60 Minutes did a story on renowned wildlife photographer Thomas D. Mangelsen. His pictures are breathtaking. He has a unique gift to see and frame a picture not many people have. This was evident during the story when he went on a photo shoot with the interviewer. They were standing side by side with the same camera setup photographing the same scene on an elk crossing a river. The differences between the two photos were obvious. The reporter’s photo was slightly out of focus and didn’t capture the lighting. Mangelsen knew how to perfectly frame the shot and set up the camera to capture the image. His picture placed the viewer in his shoes. I am a very amateur photographer. I enjoy taking pictures but I do not have the eye of Mangelsen.
In a similar fashion I was talking to someone about guitars. I have always loved guitar music and have a deep appreciation for quality playing. Not just the sound but the craftsmanship behind them. I can see a beautiful guitar but not put into words why it is beautiful. Nor why it produces the beautiful sound. He sees a guitar and he understands the totality of its beauty. He sees the wood used, knows where it comes from and why the quality of the wood not only brings the beauty but a specific sound quality. It was a fascinating conversation that gave me a better appreciation for the guitar.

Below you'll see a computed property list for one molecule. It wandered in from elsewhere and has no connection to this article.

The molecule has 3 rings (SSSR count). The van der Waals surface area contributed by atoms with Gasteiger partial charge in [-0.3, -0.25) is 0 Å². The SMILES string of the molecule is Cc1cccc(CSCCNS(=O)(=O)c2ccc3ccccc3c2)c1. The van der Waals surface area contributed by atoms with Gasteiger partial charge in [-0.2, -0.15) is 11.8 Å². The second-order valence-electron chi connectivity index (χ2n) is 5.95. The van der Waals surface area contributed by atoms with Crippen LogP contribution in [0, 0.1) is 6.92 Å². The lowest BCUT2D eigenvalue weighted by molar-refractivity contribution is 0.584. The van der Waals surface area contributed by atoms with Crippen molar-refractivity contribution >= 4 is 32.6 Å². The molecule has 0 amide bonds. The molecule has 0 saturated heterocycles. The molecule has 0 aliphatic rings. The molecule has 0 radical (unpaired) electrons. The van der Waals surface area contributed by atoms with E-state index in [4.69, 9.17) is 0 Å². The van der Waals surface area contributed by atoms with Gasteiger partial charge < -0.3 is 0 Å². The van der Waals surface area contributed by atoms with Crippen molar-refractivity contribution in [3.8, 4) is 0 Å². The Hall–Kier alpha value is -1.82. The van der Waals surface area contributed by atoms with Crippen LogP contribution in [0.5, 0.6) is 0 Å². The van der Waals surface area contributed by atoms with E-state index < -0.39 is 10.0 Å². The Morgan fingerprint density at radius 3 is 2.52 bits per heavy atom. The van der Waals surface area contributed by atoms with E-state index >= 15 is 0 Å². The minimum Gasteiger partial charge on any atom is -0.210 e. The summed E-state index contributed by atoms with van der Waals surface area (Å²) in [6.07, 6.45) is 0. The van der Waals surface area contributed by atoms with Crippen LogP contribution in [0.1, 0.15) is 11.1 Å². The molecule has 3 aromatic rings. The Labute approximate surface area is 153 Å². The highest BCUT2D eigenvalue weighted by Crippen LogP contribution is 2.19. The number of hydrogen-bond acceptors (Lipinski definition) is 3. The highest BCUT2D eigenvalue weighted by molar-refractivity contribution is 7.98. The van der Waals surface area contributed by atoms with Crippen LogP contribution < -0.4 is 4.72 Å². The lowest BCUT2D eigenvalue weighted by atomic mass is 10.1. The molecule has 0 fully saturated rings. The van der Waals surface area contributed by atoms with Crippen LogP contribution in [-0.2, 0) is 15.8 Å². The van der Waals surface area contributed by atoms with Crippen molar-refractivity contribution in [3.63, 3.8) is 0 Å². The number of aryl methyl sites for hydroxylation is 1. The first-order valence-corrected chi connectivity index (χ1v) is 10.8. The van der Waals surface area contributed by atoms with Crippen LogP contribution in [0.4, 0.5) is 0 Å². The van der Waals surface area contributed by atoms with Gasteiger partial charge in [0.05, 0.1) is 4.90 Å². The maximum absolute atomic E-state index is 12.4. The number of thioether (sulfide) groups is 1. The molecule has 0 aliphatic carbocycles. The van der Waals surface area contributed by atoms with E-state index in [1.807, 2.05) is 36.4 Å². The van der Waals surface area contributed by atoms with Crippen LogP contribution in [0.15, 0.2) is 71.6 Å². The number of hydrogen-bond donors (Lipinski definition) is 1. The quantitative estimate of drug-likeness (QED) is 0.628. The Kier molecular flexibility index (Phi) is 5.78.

When it comes to viewing people I have come to learn none of us are truly experts. We may realize there is beauty there but our untrained eye fails to grasp it, the unique qualities they have been endowed. This is why it is critical to trust the eye of the Maker and appreciate the beauty of others through His eyes. It is in seeing through His lens the people around us become in focus and we gain a better appreciation of their beauty.
“You are altogether beautiful, my darling; there is no flaw in you.” (Song of Solomon 4:7)